Riding Skills Series: Blind Turns

1 There's always a bit of trepidation when approaching a blind turn, but taking a slightly different line than usual will get you through with minimal fuss. The key is to enter the turn a bit slower and wider than normal for the radius it appears to be. This allows you the longest line of sight around the obstruction. The rider in this photo is entering a blind left-hander and is staying to the right side of the lane while looking as far ahead as possible. A general rule of thumb is to keep your speed slow enough that you can stop safely in the distance you can see ahead.

2 It's important to remember to keep your speed down on the entrance, as you may have to tighten your line if it turns out to be a decreasing-radius corner. Once you can see the exit of the turn, begin cutting into the apex. Because your entrance speed is a bit slow, it's possible to get on the gas almost right away, which will help settle the bike. It's doubtful a turn will arc more than 180 degrees. So once you've passed a point where you're able to see far enough ahead to ensure the turn isn't going to tighten up unexpectedly, it would be safe to start to apex without seeing the exit.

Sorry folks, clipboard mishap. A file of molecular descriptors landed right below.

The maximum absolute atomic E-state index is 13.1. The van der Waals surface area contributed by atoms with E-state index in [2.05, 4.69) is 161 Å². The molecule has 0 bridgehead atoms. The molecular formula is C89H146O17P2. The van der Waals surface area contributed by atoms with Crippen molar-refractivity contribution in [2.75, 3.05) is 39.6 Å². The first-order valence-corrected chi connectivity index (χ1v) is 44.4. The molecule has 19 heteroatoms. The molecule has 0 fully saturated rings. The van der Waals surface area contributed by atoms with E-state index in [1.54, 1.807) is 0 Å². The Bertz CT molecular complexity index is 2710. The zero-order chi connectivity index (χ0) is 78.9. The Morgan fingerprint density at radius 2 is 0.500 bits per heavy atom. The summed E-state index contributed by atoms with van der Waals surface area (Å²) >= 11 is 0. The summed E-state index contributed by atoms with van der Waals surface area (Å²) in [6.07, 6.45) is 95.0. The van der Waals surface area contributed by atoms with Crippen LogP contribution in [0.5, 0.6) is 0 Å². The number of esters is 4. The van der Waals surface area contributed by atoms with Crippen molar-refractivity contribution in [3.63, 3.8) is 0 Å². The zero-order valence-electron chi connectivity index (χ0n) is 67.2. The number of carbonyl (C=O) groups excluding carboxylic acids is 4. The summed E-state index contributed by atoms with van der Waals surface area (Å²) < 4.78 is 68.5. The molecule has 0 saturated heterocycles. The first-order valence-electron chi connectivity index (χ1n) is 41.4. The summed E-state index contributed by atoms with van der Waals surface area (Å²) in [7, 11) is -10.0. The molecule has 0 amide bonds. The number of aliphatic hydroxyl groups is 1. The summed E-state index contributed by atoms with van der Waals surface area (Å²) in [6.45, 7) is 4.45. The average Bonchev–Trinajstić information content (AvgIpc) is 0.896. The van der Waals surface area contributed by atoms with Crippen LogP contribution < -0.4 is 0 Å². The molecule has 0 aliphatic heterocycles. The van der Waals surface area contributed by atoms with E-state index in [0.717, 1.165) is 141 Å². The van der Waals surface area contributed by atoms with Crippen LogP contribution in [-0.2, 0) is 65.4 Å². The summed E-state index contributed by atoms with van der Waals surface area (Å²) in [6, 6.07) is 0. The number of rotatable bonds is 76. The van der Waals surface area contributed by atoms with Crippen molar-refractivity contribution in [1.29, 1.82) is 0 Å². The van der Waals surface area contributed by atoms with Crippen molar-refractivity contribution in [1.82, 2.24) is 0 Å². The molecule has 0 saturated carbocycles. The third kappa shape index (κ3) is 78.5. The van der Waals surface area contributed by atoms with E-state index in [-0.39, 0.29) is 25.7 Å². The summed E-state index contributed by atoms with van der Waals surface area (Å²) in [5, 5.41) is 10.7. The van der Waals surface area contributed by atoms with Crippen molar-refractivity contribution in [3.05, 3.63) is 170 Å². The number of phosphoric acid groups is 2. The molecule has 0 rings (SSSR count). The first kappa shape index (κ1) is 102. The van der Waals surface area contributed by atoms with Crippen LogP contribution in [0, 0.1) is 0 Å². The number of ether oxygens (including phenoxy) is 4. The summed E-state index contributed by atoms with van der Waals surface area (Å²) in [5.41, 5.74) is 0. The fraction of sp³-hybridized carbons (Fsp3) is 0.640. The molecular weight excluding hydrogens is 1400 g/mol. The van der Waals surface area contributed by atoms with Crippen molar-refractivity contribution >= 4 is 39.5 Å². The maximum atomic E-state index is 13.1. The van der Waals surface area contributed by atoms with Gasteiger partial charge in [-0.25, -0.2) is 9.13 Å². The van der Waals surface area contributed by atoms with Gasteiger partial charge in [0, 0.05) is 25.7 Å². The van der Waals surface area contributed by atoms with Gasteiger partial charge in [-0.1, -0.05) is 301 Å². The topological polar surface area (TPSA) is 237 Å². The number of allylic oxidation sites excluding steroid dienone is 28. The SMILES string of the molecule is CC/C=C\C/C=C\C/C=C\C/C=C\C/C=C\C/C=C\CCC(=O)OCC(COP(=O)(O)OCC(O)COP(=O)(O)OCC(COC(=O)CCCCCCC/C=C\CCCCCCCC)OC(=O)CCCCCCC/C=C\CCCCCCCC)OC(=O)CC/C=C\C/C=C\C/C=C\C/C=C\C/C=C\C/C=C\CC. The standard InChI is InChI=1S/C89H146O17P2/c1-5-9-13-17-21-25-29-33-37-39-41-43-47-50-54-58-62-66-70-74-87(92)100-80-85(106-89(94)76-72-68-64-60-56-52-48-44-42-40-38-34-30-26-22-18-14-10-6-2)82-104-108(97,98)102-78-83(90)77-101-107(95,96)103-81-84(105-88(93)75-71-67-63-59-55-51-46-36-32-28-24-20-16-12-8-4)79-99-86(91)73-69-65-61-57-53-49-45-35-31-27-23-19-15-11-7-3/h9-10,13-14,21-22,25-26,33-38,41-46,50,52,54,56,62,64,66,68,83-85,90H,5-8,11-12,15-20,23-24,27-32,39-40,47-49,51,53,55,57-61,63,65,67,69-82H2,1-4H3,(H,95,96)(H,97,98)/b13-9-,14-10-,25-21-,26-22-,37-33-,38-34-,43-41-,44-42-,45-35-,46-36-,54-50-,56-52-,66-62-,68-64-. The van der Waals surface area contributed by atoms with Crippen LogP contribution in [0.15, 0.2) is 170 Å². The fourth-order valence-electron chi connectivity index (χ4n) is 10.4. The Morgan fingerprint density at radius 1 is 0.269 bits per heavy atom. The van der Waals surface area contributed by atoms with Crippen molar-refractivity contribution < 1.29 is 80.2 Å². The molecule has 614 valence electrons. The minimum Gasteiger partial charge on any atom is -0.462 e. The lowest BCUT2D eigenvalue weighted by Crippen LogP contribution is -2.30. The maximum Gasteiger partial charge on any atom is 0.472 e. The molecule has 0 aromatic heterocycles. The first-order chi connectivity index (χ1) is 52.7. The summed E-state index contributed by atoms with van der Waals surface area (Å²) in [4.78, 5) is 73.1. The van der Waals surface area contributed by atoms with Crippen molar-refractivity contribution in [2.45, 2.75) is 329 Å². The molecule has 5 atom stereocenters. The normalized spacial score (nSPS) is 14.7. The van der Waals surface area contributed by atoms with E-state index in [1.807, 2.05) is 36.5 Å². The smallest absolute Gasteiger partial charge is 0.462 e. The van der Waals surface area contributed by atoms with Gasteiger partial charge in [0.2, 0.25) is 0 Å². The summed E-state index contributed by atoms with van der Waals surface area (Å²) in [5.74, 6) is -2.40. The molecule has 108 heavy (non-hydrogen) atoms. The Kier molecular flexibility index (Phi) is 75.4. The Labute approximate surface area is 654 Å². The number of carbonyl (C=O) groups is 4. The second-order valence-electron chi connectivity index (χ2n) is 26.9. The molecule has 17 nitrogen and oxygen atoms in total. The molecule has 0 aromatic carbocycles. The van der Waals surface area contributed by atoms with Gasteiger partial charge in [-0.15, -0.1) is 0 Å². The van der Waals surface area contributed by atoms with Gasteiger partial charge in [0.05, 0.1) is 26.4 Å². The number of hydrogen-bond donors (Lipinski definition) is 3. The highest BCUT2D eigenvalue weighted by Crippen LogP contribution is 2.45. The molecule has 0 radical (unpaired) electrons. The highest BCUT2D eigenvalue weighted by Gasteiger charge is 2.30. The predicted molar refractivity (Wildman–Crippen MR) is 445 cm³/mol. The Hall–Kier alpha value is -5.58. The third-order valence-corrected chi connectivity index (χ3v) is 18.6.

3 When a vehicle comes darting out from behind an obstacle, it can be startling and you'll be compelled to follow it with your eyes-especially if it's another bike. Avoid watching it, as you're sure to run wide. Pay attention to the road, looking as far ahead as possible. Similarly, if you suddenly come across something in the road, decide on an avoidance path and don't stare at the debris. It's easy to target fixate on something that appears suddenly, and it will require practice to train your eyes to stay focused on where you want to go.

4 The restraint shown on the entrance of the turn will pay off when you can straighten up, get on the gas and accelerate out, as opposed to running wide and backing off the throttle if you enter fast and apex early. Seeing more of the turn on the entrance will give you extra confidence in steering the bike, and decrease the chance of something surprising you in midturn. A slower entrance and late apex allows better control, in case the turn tightens up or there's debris in the road, and keeps you safely in your own lane at the exit of the turn.

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